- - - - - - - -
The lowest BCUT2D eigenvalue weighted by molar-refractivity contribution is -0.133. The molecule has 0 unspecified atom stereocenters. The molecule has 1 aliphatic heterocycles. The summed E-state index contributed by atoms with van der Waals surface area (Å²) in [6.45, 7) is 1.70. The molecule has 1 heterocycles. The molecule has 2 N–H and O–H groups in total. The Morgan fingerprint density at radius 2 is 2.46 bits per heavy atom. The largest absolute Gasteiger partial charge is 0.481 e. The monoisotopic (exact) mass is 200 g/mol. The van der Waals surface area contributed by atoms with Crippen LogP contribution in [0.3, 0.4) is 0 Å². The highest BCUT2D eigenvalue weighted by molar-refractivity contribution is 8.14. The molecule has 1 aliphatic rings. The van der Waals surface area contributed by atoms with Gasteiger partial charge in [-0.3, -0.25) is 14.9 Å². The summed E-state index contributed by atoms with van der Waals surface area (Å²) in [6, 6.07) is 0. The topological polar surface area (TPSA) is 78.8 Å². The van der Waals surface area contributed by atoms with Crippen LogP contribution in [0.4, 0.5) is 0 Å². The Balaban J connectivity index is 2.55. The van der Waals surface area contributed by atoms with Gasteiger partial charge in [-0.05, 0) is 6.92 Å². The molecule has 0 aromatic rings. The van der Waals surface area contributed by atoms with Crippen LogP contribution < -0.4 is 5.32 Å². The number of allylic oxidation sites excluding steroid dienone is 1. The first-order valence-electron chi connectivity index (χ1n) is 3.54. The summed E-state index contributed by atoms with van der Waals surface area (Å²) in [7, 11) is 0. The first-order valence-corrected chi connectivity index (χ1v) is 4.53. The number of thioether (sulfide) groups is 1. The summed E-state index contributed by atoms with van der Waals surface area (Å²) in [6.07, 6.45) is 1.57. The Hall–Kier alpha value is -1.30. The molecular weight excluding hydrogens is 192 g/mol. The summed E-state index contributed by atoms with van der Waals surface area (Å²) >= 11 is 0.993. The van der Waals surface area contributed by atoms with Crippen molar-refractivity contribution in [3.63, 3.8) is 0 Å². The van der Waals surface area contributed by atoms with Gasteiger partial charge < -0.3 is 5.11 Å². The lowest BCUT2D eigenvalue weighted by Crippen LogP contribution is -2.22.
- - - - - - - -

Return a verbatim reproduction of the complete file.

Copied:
The lowest BCUT2D eigenvalue weighted by molar-refractivity contribution is -0.133. The molecule has 0 unspecified atom stereocenters. The molecule has 1 aliphatic heterocycles. The summed E-state index contributed by atoms with van der Waals surface area (Å²) in [6.45, 7) is 1.70. The molecule has 1 heterocycles. The molecule has 2 N–H and O–H groups in total. The Morgan fingerprint density at radius 2 is 2.46 bits per heavy atom. The largest absolute Gasteiger partial charge is 0.481 e. The monoisotopic (exact) mass is 200 g/mol. The van der Waals surface area contributed by atoms with Crippen LogP contribution in [0.3, 0.4) is 0 Å². The highest BCUT2D eigenvalue weighted by molar-refractivity contribution is 8.14. The molecule has 1 aliphatic rings. The van der Waals surface area contributed by atoms with Gasteiger partial charge in [-0.3, -0.25) is 14.9 Å². The summed E-state index contributed by atoms with van der Waals surface area (Å²) in [6, 6.07) is 0. The topological polar surface area (TPSA) is 78.8 Å². The van der Waals surface area contributed by atoms with Crippen LogP contribution in [0.4, 0.5) is 0 Å². The Balaban J connectivity index is 2.55. The van der Waals surface area contributed by atoms with Gasteiger partial charge in [-0.05, 0) is 6.92 Å². The molecule has 0 aromatic rings. The van der Waals surface area contributed by atoms with Crippen LogP contribution < -0.4 is 5.32 Å². The number of allylic oxidation sites excluding steroid dienone is 1. The first-order valence-electron chi connectivity index (χ1n) is 3.54. The summed E-state index contributed by atoms with van der Waals surface area (Å²) in [7, 11) is 0. The first-order valence-corrected chi connectivity index (χ1v) is 4.53. The number of thioether (sulfide) groups is 1. The summed E-state index contributed by atoms with van der Waals surface area (Å²) in [6.07, 6.45) is 1.57. The Hall–Kier alpha value is -1.30. The molecular weight excluding hydrogens is 192 g/mol. The summed E-state index contributed by atoms with van der Waals surface area (Å²) >= 11 is 0.993. The van der Waals surface area contributed by atoms with Crippen molar-refractivity contribution in [3.63, 3.8) is 0 Å². The van der Waals surface area contributed by atoms with Gasteiger partial charge < -0.3 is 5.11 Å². The lowest BCUT2D eigenvalue weighted by Crippen LogP contribution is -2.22.